In particular, there is now one policy objective instead of two, indicating an effort at agreeing on the most important objective of the instrument. Goss said the policy objective was now focused on preventing the misappropriation of genetic resources and associated traditional knowledge. The new paragraph contains ingredients from the two previous options, but giving a high order to misappropriation as a core policy issue, he said.

    The reference to compliance with international and national laws relating to benefit-sharing has been replaced by a broader reference to complementarity with international agreements.

    Goss mentioned that the substantive area discussed was a disclosure requirement, in order to try to move towards some common ground. This has been a major bone of contention in past sessions of the IGC. The work on this issue is still in progress, Goss said.

    Defensive measures in the new document have been fleshed out with elements from the two joint recommendations that have been put forward by developed countries. One is a joint recommendation [pdf] from Canada, Japan, Norway, South Korea and the United States, and the other one [pdf] has been tabled by Canada, Japan, South Korea and the US.

    “Amongst disclosure proponents there was a recognition in relation to the need to have flexibility in implementation at the national level … because countries deal differently with access and benefit sharing and disclosure,” according to Goss. This was reflected in the text, he added.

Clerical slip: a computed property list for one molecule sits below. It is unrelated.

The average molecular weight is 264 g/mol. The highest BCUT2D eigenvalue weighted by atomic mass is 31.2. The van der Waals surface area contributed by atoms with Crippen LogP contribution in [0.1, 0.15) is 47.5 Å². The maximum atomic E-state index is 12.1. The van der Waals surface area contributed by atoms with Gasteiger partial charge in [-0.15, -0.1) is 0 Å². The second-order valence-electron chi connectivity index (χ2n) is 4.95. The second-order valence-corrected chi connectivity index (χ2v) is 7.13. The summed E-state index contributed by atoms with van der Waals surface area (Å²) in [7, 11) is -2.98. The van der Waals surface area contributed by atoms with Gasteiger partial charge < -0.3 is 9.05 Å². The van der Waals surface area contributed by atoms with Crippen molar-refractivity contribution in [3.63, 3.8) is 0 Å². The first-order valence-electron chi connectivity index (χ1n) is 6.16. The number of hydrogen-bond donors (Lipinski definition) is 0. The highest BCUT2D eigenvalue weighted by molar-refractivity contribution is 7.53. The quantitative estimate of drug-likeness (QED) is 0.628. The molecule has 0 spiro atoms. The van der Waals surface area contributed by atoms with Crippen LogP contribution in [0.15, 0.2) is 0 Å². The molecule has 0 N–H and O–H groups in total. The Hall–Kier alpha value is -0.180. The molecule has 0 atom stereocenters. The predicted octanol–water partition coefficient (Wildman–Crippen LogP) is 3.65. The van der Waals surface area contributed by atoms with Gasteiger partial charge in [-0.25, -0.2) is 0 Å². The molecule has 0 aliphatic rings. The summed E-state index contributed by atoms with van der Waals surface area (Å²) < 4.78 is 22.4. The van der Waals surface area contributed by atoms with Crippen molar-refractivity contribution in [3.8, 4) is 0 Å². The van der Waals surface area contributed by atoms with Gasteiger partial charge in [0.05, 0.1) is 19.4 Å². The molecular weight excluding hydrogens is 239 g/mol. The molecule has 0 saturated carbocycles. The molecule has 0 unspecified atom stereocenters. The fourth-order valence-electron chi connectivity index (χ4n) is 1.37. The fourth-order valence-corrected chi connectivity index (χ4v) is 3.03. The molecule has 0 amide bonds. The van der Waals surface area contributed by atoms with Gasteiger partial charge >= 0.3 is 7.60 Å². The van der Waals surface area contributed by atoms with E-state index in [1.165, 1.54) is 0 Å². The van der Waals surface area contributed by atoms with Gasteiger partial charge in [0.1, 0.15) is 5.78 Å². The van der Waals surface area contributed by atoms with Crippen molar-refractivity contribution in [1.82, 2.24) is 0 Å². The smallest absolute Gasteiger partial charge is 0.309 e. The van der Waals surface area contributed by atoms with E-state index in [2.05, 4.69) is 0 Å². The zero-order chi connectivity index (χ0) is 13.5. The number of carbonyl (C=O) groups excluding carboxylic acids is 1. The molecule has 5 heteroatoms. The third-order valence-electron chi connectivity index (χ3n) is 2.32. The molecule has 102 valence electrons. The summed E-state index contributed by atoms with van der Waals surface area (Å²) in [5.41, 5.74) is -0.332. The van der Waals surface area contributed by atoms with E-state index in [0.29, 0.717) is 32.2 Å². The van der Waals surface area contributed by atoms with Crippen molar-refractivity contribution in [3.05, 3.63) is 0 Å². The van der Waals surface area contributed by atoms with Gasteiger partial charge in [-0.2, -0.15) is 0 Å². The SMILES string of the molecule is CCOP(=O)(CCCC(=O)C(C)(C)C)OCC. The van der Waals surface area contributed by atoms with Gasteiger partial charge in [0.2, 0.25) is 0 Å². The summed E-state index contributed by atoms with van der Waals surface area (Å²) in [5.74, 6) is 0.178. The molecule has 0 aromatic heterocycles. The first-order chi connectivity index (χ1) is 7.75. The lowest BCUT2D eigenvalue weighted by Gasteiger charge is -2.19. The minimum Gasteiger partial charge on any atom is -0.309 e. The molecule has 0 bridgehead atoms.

Delegates are expected to discuss the new document overnight and deliver their comments on it tomorrow morning (6 February) for one hour in plenary session, before letting experts head back to the drafting table.

    The IGC is meeting from 3-7 February.

     

    Catherine Saez may be reached at info@ip-watch.ch.

     

    Comments

    1. Intellectual Property News Roundup | MultiLing Blog says:

      […] World Intellectual Property Organization member countries are working to get past their differences this week toward agreement on a way to protect genetic resources from biopiracy. A new document shows focus on misappropriation as a policy objective, and that a bridge still needs to be found on the issue of mandatory disclosure of origin in patent applications. http://www.ip-watch.org/2014/02/06/new-wipo-text-on-genetic-resources-focuses-on-misappropriation-di… […]

    2. New Access And Benefit Sharing Clearing-House Website Presented At WIPO | Intellectual Property Watch says: